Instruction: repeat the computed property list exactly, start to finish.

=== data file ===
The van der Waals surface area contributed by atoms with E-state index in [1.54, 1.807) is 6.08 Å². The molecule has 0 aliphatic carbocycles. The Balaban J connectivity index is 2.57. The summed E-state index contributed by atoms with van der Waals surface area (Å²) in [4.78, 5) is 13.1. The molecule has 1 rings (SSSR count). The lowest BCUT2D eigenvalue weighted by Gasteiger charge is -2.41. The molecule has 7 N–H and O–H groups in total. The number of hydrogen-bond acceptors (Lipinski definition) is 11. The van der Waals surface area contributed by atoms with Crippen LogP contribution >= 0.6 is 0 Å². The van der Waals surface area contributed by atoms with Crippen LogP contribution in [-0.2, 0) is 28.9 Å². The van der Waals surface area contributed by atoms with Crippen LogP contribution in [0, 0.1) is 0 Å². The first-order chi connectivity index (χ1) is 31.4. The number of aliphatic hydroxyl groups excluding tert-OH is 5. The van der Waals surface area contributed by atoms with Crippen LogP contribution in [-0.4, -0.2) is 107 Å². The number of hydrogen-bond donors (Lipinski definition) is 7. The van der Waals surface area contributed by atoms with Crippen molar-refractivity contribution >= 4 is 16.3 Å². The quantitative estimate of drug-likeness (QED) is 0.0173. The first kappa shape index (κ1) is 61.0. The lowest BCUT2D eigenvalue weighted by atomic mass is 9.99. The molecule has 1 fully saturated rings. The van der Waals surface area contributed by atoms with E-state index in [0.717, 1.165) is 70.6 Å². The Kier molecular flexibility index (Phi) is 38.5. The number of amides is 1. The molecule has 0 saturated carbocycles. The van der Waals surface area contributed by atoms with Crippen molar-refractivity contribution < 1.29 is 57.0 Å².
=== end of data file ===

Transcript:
The van der Waals surface area contributed by atoms with E-state index in [1.54, 1.807) is 6.08 Å². The molecule has 0 aliphatic carbocycles. The Balaban J connectivity index is 2.57. The summed E-state index contributed by atoms with van der Waals surface area (Å²) in [4.78, 5) is 13.1. The molecule has 1 rings (SSSR count). The lowest BCUT2D eigenvalue weighted by Gasteiger charge is -2.41. The molecule has 7 N–H and O–H groups in total. The number of hydrogen-bond acceptors (Lipinski definition) is 11. The van der Waals surface area contributed by atoms with Crippen LogP contribution >= 0.6 is 0 Å². The van der Waals surface area contributed by atoms with Crippen LogP contribution in [-0.2, 0) is 28.9 Å². The van der Waals surface area contributed by atoms with Crippen LogP contribution in [0, 0.1) is 0 Å². The first-order chi connectivity index (χ1) is 31.4. The number of aliphatic hydroxyl groups excluding tert-OH is 5. The van der Waals surface area contributed by atoms with Crippen LogP contribution in [-0.4, -0.2) is 107 Å². The number of hydrogen-bond donors (Lipinski definition) is 7. The van der Waals surface area contributed by atoms with Crippen molar-refractivity contribution >= 4 is 16.3 Å². The quantitative estimate of drug-likeness (QED) is 0.0173. The first kappa shape index (κ1) is 61.0. The lowest BCUT2D eigenvalue weighted by atomic mass is 9.99. The molecule has 1 fully saturated rings. The van der Waals surface area contributed by atoms with E-state index in [0.717, 1.165) is 70.6 Å². The Kier molecular flexibility index (Phi) is 38.5. The number of amides is 1. The molecule has 0 saturated carbocycles. The van der Waals surface area contributed by atoms with Crippen molar-refractivity contribution < 1.29 is 57.0 Å².